Pfc. Michael E. Yates Jr., 19, of Federalsburg, Md. He was assigned to the 3rd Battalion, 66th Armor Regiment, 172nd Infantry Brigade, Grafenwoehr, Germany.
Pictured here with his son, Kamren:Growing up on the Eastern Shore of Maryland, Michael Edward Yates Jr. liked to hunt and fish, his stepfather recalled. And the Federalsburg, Md., resident wanted to serve his country.
So it seemed logical that he went into the Army and became a cavalry scout. The 19-year-old enjoyed that assignment, said his stepfather, Richard Van Blargan Jr.
But on his return to Iraq after leave at home last month, some discontents arose, Van Blargan said. He said Yates was in counseling Monday when a fellow soldier shot and killed him and four others.
Yates was a responsible, "upstanding guy," his stepfather said by telephone from the family home. If you were in trouble, "he was the guy you wanted to stand beside you," he said.
He said his stepson was born in Baltimore and moved as a child to the Eastern Shore, where he attended Colonel Richardson High School in Federalsburg.
Van Blargan said he and Yates's mother, Shawna Machlinski, have been married since before Yates entered his teens. The blended family included nine children. Michael was one of four who entered the military. Two others have served in Iraq.
Yates joined at 17. "We signed papers," Van Blargan said. Yates held a GED, the stepfather said.
"He wanted to do something with his life that meant something," Van Blargan said. "He was following in the footsteps of his brothers and sisters" and maintaining and extending a "proud family heritage."
There had been a girlfriend. They broke up when he went off to the Army, Van Blargan said. Shortly afterward, he said, Yates learned that he was to be a father.
"He stood up," Van Blargan said, and paid child support before the child was born. Later, Van Blargan said, Yates would tell his parents that if anything was needed by mother or child, "get it to them."
He was sent first to Fort Knox, Ky., then to Germany, and late last year to Iraq.
Last month, he came back to Federalsburg on leave. He met a woman who was like him in many ways. Among other things, she liked to hunt and fish, and "they clicked," Van Blargan said. "She was a country girl and he was a country boy," he said. Although they had only two weeks together, he said, "they formed a bond."His mother said Wednesday she harbors "mixed emotions" toward the attacker who killed her son."I feel for him, but at the same time I am very angry at him," said Shawna Machlinski, mother of slain 19-year-old Pfc. Michael E. Yates Jr.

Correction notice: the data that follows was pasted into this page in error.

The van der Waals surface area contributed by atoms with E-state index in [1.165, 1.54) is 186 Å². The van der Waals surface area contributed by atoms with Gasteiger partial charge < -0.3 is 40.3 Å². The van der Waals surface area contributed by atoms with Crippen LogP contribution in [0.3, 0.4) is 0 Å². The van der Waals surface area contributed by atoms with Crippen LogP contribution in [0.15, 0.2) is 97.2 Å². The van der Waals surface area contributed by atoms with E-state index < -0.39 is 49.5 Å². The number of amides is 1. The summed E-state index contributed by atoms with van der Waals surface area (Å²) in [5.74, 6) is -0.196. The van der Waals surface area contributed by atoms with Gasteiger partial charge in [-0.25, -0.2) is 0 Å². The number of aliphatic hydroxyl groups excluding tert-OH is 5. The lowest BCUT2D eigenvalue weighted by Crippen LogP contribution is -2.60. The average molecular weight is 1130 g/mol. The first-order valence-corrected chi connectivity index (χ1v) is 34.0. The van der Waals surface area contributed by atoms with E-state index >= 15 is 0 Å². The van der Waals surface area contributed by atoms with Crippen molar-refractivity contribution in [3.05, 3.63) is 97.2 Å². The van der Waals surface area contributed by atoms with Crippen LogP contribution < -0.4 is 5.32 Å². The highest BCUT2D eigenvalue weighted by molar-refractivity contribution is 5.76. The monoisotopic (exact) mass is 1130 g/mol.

Sgt. John M. Russell has been charged with five counts of murder in the killing. Yates of Federalsburg, Maryland, was one of the five service members slain Monday.
"I think he (Russell) needed help and couldn't get it fast enough because you have to wait on everything with the Army," said Machlinski, referring to the alleged shooter and the problems the stress clinic addresses. She and Yates' stepfather, Richard Van Blargan Jr., chatted with reporters on Wednesday in Maryland.
"As much as I have a lot of anger towards him, I also have some sympathy because I know he must have been going through a lot, as well," Machlinski said of Russell.
While she said that "doesn't excuse" the shooter's actions, "I believe that if he would've gotten the help that he was there to get, maybe sooner, or got more help and other people recognized the signs, because there are signs, and you don't have to be a rocket scientist to figure those signs out."
"We're not sure as to what happened over there," Van Blargan said.
Speaking about Yates, he said, "We do know that he was at the stress clinic. Like quite a few other military people, they've all dealt with the stress the best way they could. He was due to go back to his unit today, until this unfortunate event."
Van Blargan said he didn't know much about the shooting suspect.
"He was probably under a lot of stress as well. Quite a bit more from my understanding," Van Blargan said of the shooting suspect. "He has friends and family, extended families that will miss him dearly."
Van Blargan said Yates told Machlinski in a phone call on Mother's Day that Yates had met the suspected shooter, saying he was a "very nice guy" and "could deal with him" but that the man had "some major issues."
"He was out there on the branch hoping for somebody to help him," Van Blargan said. Van Blargan said Yates -- who was a father himself -- is going to be missed.
"He was a good man, a good father. He took care of his responsibilities. He was very honorable. He was a good son. He treated everyone with respect and he just wanted respect back," Van Blargan said.
Machlinski said her son told her in the Mother's Day phone call that the clinic program he attended "was kind of stupid because he had to color and do arts and crafts and cut and paste." But Machlinski said her son knew had to complete the program so he could go back to his base."He was one of the lucky ones that understood that he needed help," Van Blargan said.
Let us NEVER FORGET.
[This profile courtesy of the Living Legend Team, Soldiers' Angels]